Sunday, July 26, 2015

YET Another Martyrdom in July: Blessed George Swallowell, Layman

Today's final late July martyr is connected to St. John Boste from just a couple of days ago: Blessed George Swallowell was executed on July 26, 1594 in Darlington. He was a layman and former Anglican minister and was condemned to death for the crime of becoming a Catholic, which was not just a felony punishable by hanging, but an act of treason--according to Parlimentary statute--punishable by drawing, hanging, and quartering.

This story provides some excellent background to the situation of Catholics in Durham, especially after the Northern Rebellion, when many showed themselves most ready and willing to return to the Catholic faith. About today's martyr, the author, Chris Lloyd notes:

George Swalwell - his name is often spelled Swallowell - was born in Darlington in 1564. He became a clerk at Trimdon in 1575 and, after he was ordained in 1577, became a curate there. A few years later he moved on to work and teach in the parish of Houghton-le-Spring.

In 1590, his work caused him to visit a Catholic languishing in Durham Jail because of his faith. They fell into argument during which George saw the light and converted to Catholicism. Rather than keep it hidden, he rushed to the pulpit in Houghton and announced that he had hitherto been in error, that there was "no true mission" in Protestantism and so he quit the church on the spot. He was arrested and thrown in Durham Jail.

He came to trial a year later and was reprieved. However, the authorities decided to have another go at him in 1594. They had lost the only witness, known as Willie, who had heard George's pulpit pronouncement, but a fellow called Finch testified that he had once heard Willie tell the story, and this was enough. On Tuesday, July 23, George was sentenced to death for treason. He stood in the dock with two other accused Catholics, Father John Ingram, of Warwickshire, and Father John Boste, of Penrith. Poor Mr Boste had already done time in the Tower of London, where he had been stretched on the rack at least four times "in a manner that rendered him a permanent cripple".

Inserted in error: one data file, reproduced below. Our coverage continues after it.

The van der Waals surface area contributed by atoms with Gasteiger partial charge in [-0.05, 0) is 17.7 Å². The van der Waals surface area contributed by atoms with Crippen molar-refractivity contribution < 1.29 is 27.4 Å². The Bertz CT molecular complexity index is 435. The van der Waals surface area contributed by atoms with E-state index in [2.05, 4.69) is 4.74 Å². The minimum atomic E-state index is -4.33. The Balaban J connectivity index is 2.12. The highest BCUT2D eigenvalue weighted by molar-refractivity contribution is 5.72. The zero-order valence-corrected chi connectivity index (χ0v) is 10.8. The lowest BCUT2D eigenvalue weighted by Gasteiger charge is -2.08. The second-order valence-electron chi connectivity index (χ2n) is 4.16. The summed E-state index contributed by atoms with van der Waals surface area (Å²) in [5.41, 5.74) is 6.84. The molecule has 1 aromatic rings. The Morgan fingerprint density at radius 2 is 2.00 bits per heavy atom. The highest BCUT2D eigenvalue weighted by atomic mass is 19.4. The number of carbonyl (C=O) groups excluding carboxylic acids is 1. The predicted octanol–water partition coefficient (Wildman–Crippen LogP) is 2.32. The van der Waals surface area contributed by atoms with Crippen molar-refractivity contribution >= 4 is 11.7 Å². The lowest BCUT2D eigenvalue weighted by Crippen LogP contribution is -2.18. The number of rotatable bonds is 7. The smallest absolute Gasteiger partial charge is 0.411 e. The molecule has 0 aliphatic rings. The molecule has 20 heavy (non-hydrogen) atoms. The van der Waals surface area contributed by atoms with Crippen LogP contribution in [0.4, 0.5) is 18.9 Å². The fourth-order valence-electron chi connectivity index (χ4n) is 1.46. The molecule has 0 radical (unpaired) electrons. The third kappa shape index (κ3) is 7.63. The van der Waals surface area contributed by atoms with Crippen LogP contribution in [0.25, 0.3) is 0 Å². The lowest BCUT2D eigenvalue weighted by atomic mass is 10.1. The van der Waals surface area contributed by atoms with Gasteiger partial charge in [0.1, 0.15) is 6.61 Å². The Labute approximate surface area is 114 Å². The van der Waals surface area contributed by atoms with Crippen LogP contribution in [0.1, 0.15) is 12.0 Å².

When the death sentence was announced, George immediately reconverted to Protestantism and promised to do whatever the judge said if he could keep his life. But Mr Boste fixed him with a steely stare and asked: "George Swalwell, what hast thou done?" George immediately converted back once more to Catholicism, and the judge ordered that he be hanged, drawn and quartered at Darlington.

On July 24, Mr Boste was executed at Durham; on July 25, Mr Ingram was executed at Gateshead; on July 26, it was George Swalwell's turn.

Here are some details of Blessed George Swallowell or Swalwell's execution, from the same article:

"Upon the day designed for execution, he was brought two miles off the place on foot, and then was put into a cart, where he lay on his back with his hands and eyes up to heaven, and so he was drawn to the gallows," records Bishop Richard Challoner in his 1741 book, Memoirs of the Missionary Priests.

The gallows had been erected on Bakehouse Hill, between the Market Square and Tubwell Row. "To terrify him the more, they led him by two great fires, the one made for burning his bowels, the other for boiling his quarters," says Challoner.

Four priests accompanied him on the walk across the Market Square to the gallows, beseeching him to reconvert yet again to the Protestant faith. He would not listen, and they became so fed up with him that they beat him with a rod to make him climb the ladder to his death more quickly.

The rope was put around his neck and "Mr Swalwell desired if there were any Catholics there they would say three paters, three aves and the creed for him, and so making the sign of the cross, he was turned off the ladder". He was cut down before he lost consciousness "and the hangman, who was but a boy, drew him along by the rope yet alive, and there dismembered and bowelled him, and cast his bowels into the fire". "Then the hangman cut off his head and held it up saying: 'Behold the head of a traitor!' His quarters, after they were boiled in the cauldron, were buried in the baker's dunghill."

Although Elizabeth I had not wanted to make windows into men's souls, an Act of Parliament that made conversion, re-version, or influencing another to join the Catholic Church a treasonous crime was going beyond requiring or controlling the outward conformity of attending Church of England services.

Pater Noster; Ave Maria; Credo: Blessed George Swallowell, pray for us!

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